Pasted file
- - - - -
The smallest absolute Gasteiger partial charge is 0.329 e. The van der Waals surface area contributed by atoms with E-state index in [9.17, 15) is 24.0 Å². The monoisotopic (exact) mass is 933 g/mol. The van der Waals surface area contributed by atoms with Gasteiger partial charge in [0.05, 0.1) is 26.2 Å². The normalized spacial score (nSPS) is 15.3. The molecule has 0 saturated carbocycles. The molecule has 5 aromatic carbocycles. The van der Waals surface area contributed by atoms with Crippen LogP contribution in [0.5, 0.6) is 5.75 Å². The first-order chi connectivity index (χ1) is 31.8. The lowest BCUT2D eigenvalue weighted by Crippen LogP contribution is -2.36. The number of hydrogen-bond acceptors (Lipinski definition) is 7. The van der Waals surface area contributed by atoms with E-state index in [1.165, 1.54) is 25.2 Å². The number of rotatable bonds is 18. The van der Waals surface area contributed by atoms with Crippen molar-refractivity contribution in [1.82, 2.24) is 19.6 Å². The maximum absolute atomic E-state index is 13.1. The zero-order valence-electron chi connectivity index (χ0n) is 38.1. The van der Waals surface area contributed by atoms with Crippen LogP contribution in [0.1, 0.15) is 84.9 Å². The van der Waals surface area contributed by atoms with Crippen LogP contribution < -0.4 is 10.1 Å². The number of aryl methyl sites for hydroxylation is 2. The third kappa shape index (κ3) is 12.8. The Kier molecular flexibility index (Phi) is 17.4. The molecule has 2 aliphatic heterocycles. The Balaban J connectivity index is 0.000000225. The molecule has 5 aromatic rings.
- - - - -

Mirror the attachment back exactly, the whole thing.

The smallest absolute Gasteiger partial charge is 0.329 e. The van der Waals surface area contributed by atoms with E-state index in [9.17, 15) is 24.0 Å². The monoisotopic (exact) mass is 933 g/mol. The van der Waals surface area contributed by atoms with Gasteiger partial charge in [0.05, 0.1) is 26.2 Å². The normalized spacial score (nSPS) is 15.3. The molecule has 0 saturated carbocycles. The molecule has 5 aromatic carbocycles. The van der Waals surface area contributed by atoms with Crippen LogP contribution in [0.5, 0.6) is 5.75 Å². The first-order chi connectivity index (χ1) is 31.8. The lowest BCUT2D eigenvalue weighted by Crippen LogP contribution is -2.36. The number of hydrogen-bond acceptors (Lipinski definition) is 7. The van der Waals surface area contributed by atoms with E-state index in [1.165, 1.54) is 25.2 Å². The number of rotatable bonds is 18. The van der Waals surface area contributed by atoms with Crippen molar-refractivity contribution in [1.82, 2.24) is 19.6 Å². The maximum absolute atomic E-state index is 13.1. The zero-order valence-electron chi connectivity index (χ0n) is 38.1. The van der Waals surface area contributed by atoms with Crippen LogP contribution in [0.1, 0.15) is 84.9 Å². The van der Waals surface area contributed by atoms with Crippen LogP contribution < -0.4 is 10.1 Å². The number of aryl methyl sites for hydroxylation is 2. The third kappa shape index (κ3) is 12.8. The Kier molecular flexibility index (Phi) is 17.4. The molecule has 2 aliphatic heterocycles. The Balaban J connectivity index is 0.000000225. The molecule has 5 aromatic rings.